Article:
This is what Ken Mathews, Old Testament scholar and professor at Beeson Divinity School, said for the article, “Even though we may be resting from our activities in worship or in recreation, ultimately we will only have a satisfying rest when we place our faith and trust in God.”

Also for the article, Dale Younce, professor of Christian studies at the University of Mobile, said, “[Rest] is a spiritual reality in which a believer rests in confidence in what God has done in salvation.”

Like so many Old Testament laws, they were abolished and fulfilled in Jesus Christ. The Sabbath is not Sunday. The Sabbath, although it had a wonderful, practical, literal place in the life of a believing Jew, also served as a sign of something greater – a future rest. When Jesus Christ came, He inaugurated this futuristic rest. How? True rest with God means that you are at peace with God. Jesus Christ was the peace offering so that through faith in Him, crucified and resurrected, we enter into the presence of God, at peace with Him. And once one is at peace with God, one rests with God.

But what does this rest look like for us Christians today?

1. In the article you will read that scholars are in agreement that it definitely involves corporate and private worship (praise, prayer, reading of Scripture). Although the Sabbath is not Sunday, we set Sunday apart as a reminder of the inauguration of the new covenant, the forever rest through Jesus Christ. But we don’t stop there. “Christians are not merely to give one day in seven to God, but all seven. Since they have entered the rest of God, every day should be sanctified,” Ross says.

2. Rest from work. In our fast paced society that values work, it is more difficult for us to stop working. But ceasing from physical work goes hand in hand with worship of God. Think about it. Intentional prayer, reading of Scripture, reflecting on His creation involves undivided attention. Work divides our attention. Social media, family, friends, TV, Internet divides our attention. God says, “Be still and know that I am God.” (Psalm 46:10).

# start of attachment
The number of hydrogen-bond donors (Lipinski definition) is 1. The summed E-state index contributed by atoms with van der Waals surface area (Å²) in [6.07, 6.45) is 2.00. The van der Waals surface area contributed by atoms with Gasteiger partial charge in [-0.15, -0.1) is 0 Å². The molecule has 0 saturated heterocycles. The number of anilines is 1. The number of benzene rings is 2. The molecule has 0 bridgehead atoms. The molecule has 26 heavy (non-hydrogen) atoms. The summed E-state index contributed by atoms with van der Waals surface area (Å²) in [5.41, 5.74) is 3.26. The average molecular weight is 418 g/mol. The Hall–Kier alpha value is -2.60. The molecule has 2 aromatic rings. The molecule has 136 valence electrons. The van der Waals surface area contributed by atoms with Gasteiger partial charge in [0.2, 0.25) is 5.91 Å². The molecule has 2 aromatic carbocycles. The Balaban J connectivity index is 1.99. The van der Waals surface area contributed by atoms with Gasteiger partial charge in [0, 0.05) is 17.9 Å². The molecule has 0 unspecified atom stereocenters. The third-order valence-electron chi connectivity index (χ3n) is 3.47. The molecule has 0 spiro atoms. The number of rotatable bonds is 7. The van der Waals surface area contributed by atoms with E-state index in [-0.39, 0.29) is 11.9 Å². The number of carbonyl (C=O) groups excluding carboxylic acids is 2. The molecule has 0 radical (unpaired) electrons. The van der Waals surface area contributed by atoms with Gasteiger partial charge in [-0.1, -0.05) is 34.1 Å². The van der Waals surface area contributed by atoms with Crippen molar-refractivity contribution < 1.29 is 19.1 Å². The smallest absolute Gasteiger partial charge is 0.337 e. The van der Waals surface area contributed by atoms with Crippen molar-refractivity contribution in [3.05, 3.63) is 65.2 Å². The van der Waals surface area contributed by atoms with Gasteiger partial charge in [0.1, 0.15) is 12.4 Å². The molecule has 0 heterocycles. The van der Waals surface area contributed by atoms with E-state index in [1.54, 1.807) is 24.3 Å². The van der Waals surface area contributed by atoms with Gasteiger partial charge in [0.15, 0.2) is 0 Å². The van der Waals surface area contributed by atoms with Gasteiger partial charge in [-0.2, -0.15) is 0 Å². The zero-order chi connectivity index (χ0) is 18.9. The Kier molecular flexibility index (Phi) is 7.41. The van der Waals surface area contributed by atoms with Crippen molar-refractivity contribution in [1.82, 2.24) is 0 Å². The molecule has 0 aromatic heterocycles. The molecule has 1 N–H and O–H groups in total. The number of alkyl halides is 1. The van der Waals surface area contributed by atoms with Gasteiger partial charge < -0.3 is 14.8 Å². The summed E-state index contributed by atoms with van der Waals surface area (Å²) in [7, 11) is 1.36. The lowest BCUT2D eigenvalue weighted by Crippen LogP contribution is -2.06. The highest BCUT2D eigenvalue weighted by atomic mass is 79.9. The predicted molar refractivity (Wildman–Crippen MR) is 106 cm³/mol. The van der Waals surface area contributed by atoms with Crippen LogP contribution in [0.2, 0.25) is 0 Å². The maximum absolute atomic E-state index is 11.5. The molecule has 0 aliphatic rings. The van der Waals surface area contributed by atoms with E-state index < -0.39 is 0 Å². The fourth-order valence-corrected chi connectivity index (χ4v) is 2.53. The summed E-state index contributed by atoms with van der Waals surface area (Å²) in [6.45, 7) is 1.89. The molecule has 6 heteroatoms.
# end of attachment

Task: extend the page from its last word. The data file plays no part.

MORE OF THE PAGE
3. When praying and thinking about this topic, church ministers came to the forefront of my mind. Ministers will always be busy and underpaid for all their work (with the exception of those like Joel Osteen). They have dedicated their lives to serving the Lord. But I often feel (having been a pastor’s daughter, seminary student and church member) that ministers are overworked to the point that it is unhealthy. Sundays for many ministers are not just days of worship but business meetings, visitations and events (fellowships, concerts, etc). Many times this is caused by demands of church members, of traditions (this is how it’s always been done), or of ministers themselves. Your church will only be as healthy as your ministers.

What are some ways you incorporate biblical rest in your life? Thoughts?

He lives!

Have you ever heard of Rudolf Bultmann? Bultmann was a liberal theologian who lived in Germany during World War II and Nazism. His biggest contribution was a belief that the Gospels needed to be “demythologized,” meaning that the stories of Jesus were filled with myths and it was our job to separate the myths from the truth and split history from faith. For example, one of the biggest myths Bultmann saw in the Gospels was the resurrection of Christ, simply because people do not come back from the dead. He would say something like the following: even though I might not believe in the literal resurrection of Christ, Christ is raised in my faith, in the preaching, and in my heart. (Bultmann is much more complex than this, but I have to summarize here.)